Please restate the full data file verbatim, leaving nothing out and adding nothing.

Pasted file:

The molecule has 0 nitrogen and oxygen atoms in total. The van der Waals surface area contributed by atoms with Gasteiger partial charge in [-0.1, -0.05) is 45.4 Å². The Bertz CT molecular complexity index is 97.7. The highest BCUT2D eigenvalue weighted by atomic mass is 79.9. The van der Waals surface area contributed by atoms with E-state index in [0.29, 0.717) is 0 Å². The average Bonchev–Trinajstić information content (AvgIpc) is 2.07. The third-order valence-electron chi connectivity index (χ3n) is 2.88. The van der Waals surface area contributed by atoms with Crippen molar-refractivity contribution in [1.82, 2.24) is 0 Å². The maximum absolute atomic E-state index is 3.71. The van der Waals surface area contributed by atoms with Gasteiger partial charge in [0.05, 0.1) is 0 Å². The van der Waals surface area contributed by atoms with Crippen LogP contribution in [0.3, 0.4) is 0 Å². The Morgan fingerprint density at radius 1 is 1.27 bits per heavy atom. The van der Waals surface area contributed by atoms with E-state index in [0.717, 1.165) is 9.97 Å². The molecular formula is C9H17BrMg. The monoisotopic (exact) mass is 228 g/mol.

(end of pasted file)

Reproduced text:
The molecule has 0 nitrogen and oxygen atoms in total. The van der Waals surface area contributed by atoms with Gasteiger partial charge in [-0.1, -0.05) is 45.4 Å². The Bertz CT molecular complexity index is 97.7. The highest BCUT2D eigenvalue weighted by atomic mass is 79.9. The van der Waals surface area contributed by atoms with E-state index in [0.29, 0.717) is 0 Å². The average Bonchev–Trinajstić information content (AvgIpc) is 2.07. The third-order valence-electron chi connectivity index (χ3n) is 2.88. The van der Waals surface area contributed by atoms with Crippen molar-refractivity contribution in [1.82, 2.24) is 0 Å². The maximum absolute atomic E-state index is 3.71. The van der Waals surface area contributed by atoms with Gasteiger partial charge in [0.05, 0.1) is 0 Å². The van der Waals surface area contributed by atoms with Crippen LogP contribution in [0.3, 0.4) is 0 Å². The Morgan fingerprint density at radius 1 is 1.27 bits per heavy atom. The van der Waals surface area contributed by atoms with E-state index in [0.717, 1.165) is 9.97 Å². The molecular formula is C9H17BrMg. The monoisotopic (exact) mass is 228 g/mol.